As a district full of expats hailing from all over the world, Jing’an in Shanghai
is a melting pot of flavors. From greasy American to spicy Indonesian, the restaurants here will give you a taste of the world without having to travel.
Bar, Restaurant, American
If Co. Cheese isn’t one of the first restaurants you hear about in Shanghai
, you’re doing it wrong. This beloved little restaurant makes the best grilled cheese sandwich you’ll ever have. Choose from fillings such as Mac and Cheese, turkey and mashed potatoes, duck and brie, or Chinese style braised meat. A small sandwich is just RMB50 ($7), and at lunch that comes with a free side of tomato soup. Just what the doctor ordered.
Restaurant, American, $$$
Burgers bigger than your head are the name of the game at Fat Cow, but the milkshakes are possibly even better. Culture Trip recommends the mint chocolate chip flavor, which will bring back memories of your childhood. If you’re trying to beat your homesickness, this is the place to go. Just make sure to wear expandable pants.
Located in the French Concession
on a particularly expat-friendly section of Wulumuqi Middle Rd, is poke bowl favorite Little Catch. Poke is a classic Hawaiian
dish made from seasoned, cubed fish and your choice of toppings. The cuisine has exploded in popularity worldwide in the last year, and Little Catch is the reason this trend entered Shanghai. Find its copycats spreading throughout the rest of the city.
Lost Heaven Silk Road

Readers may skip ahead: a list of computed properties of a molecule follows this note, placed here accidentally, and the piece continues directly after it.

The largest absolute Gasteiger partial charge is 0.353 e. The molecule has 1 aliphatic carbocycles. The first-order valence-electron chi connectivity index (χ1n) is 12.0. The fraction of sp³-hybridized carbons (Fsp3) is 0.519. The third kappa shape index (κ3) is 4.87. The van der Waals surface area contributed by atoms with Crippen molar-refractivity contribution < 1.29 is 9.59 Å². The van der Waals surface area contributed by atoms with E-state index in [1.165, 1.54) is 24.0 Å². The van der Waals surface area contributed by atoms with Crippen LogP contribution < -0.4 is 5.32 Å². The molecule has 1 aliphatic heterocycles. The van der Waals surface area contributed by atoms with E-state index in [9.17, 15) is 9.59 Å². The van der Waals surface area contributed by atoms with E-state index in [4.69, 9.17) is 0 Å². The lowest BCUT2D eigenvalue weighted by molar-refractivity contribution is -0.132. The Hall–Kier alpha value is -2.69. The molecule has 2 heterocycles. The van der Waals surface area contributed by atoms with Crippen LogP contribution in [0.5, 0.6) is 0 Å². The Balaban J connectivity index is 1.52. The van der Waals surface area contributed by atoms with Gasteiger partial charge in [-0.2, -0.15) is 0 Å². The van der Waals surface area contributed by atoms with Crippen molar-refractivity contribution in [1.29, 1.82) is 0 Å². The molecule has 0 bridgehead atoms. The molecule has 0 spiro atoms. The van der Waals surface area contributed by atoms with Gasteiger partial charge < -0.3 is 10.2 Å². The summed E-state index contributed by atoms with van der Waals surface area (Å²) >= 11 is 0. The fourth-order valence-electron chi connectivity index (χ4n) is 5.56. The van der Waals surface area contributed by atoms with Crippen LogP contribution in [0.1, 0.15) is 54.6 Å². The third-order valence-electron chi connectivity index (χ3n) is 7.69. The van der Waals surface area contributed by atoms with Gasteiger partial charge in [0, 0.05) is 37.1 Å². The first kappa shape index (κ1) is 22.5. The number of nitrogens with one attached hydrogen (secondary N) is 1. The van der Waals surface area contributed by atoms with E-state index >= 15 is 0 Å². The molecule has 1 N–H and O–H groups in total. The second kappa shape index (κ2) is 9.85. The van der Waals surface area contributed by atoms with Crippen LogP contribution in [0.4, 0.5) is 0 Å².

Restaurant, Chinese, $$$
It’s not fair to call Lost Heaven Silk Road just “Chinese” food. Its flavors are inspired by all major stopping points along the ancient Silk Road: Xi’an and Gansu, Yunnan
and Kazakhstan, India
and Pakistan. At this massive and popular restaurant, you can order anything from yak to naan to a whole roasted lamb.
Pizzaria, Restaurant, American
The latest craze in Shanghai is pizza by the slice, and the latest iteration of that also happens to be the greatest. Homeslice is New York style pizza at its finest: big, oily slices served on paper plates (best consumed after a few drinks). There are six varieties available, and slices run from RMB20 ($2.90) to RMB30 ($4.35).
Restaurant, Indonesian, $$$
cuisine favorite Bumbu imports most of its chefs and ingredients straight from the source. Expect big, intense flavors from their primarily meat, fish, vegetable, and curry-based dishes. An extensive dessert menu is available as well. If you can’t handle the heat, don’t worry, there are mild dishes too.
Upscale Turkish restaurant Black Pepper offers a prix fixe menu. There are 20 available dishes, from Turkish staples like gavurdagi salatasi
to savory spreads like hummus topped with sliced beef sausage, and, of course, plenty of roasted lamb. Wines on offer skew Turkish
Five Star Hainanese Chicken Rice
Restaurant, Chinese, Malaysian
Hainanese chicken rice is as simple a dish as it sounds, but what makes it so incredible is that the rice is cooked in the chicken stock, along with ginger and garlic. Although the dish originated in China’s southern island of Hainan, it is now more associated with Singaporean and Malaysian
cuisines. Expect lines around lunchtime.
Restaurant, Dim Sum, Chinese
Cantonese cuisine is not all about dim sum
. Although Jade Garden does have plenty on offer, there are full dishes as well, like double boiled fish maw, crispy braised brisket, and chicken legs stuffed with glutinous rice. Oh, yeah, and Jade Garden boasts a Michelin star. What more could you want?
It can often be a challenge to find good quality beef soups (containing a healthy portion of meat) in Shanghai. So if beef is what you’re looking for, Saigon Mama is for you. As the name suggests, this restaurant specializes in Vietnamese cuisine. Here you’ll find four types of pho noodle soups, including the pho combo of brisket, shank, tendons, and beef balls.